The nuclear-powered Los Angeles-class fast-attack submarine USS Louisville (SSN 724) arrived at Naval Base Kitsap-Bremerton to commence in the inactivation and decommissioning process.
The U.S. Navy has announced that Louisville conducted its final transit from Pearl Harbor, Hawaii, to Bremerton, Washington, for its final underway and homeport change. Commissioned in 1986, Louisville made naval history by firing the first submarine-launched Tomahawk cruise missile in war during Operation Desert Shield/Desert Storm.
Under the command of Cmdr. Robert Rose, from Garland, Utah, Louisville departed Joint Base Pearl Harbor-Hickam in Pearl Harbor, Hawaii, for a homeport change to Bremerton, Washington, Oct. 7.
“Louisville Sailors, past and present, are some of the finest in the world,” said Rose. “It has been an honor and a privilege to serve as a commanding officer on this fine ship. The crew’s ingenuity, hard work, and effort has been incredible through a Western Pacific deployment then shifting our focus to moving our families and submarine to Bremerton for decommissioning. I am beyond proud of this crew.”
The Navy has three classes of fast-attack submarines. Los Angeles-class submarines make up the majority of the submarine force, with nearly 40 in commission. As the Los Angeles-class reaches the end of their operational life, the Navy is slowly decommissioning the submarines to make room for the next generation of submarines, the Virginia-class. Currently, there are 16 active Virginia-class submarines, armed with several innovations that have significantly enhanced its warfighting capabilities. The third class of fast-attack submarines is the Seawolf-class. These faster and quieter submarines were developed towards the end of the Cold War with three currently in service.
“It was such an honor to be the last Louisville Sailor to get his dolphins in Pearl Harbor,” said Yeoman (Submarines) Seaman Rodrigo Merino, from Corona, New York. “This is such an incredible and capable submarine. She is old and she has done so much for our country, it is time to let her rest and make room for the newest class of submarine. I feel so honored to be part of the crew and this submarine’s history.”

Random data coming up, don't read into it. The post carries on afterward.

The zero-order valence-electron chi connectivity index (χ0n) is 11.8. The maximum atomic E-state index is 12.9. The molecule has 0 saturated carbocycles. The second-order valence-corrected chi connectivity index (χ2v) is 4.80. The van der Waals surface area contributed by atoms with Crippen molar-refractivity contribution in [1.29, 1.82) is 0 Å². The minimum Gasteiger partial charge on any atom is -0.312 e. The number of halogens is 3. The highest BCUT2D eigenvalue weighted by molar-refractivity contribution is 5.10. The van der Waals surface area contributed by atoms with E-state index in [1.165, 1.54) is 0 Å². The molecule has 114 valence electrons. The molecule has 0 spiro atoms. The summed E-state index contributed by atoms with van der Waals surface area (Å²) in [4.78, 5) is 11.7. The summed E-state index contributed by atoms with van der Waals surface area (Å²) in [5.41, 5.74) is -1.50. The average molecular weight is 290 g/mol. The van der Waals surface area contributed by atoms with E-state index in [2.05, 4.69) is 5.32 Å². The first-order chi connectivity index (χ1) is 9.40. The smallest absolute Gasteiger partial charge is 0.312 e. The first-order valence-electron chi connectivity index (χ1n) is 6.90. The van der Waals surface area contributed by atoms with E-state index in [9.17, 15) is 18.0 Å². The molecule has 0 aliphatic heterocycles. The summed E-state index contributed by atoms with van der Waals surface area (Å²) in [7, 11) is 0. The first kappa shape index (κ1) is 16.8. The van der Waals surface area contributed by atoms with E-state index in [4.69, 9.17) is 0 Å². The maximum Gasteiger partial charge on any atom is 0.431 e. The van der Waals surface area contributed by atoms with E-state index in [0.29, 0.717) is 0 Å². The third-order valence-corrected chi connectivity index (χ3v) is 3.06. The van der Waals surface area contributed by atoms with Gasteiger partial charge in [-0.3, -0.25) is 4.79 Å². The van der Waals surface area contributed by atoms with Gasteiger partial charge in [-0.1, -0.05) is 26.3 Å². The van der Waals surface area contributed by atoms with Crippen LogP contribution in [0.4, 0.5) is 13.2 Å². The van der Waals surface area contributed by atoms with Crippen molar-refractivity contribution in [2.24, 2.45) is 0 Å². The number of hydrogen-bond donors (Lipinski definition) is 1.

During the inactivation process, Puget Sound Naval Shipyard and Intermediate Maintenance Facility will defuel the submarine, with the hull retained in safe storage until decommissioning.
“It is surreal to be part of Louisville’s final crew,” said Electrician’s Mate (Nuclear) 1st Class Joshua Walters, from Gainesville, Florida. “I joined the Navy for more opportunities and to do something with my life, and Louisville has allowed me to do that.”
The submarine’s ability to support a multitude of missions, including anti-submarine warfare, anti-surface ship warfare, strike warfare, surveillance and reconnaissance, made Louisville one of the most capable submarines in the world.
Commissioned Nov. 8, 1986, Louisville is the fourth United States ship to bear the name in honor of the city of Louisville, Kentucky. She is the 35th nuclear-powered fast-attack submarine of the Los Angeles-class design. She returned from her final deployment May 2, where is conducted operations vital to national security in the 5th and 7th fleet’s areas of operation.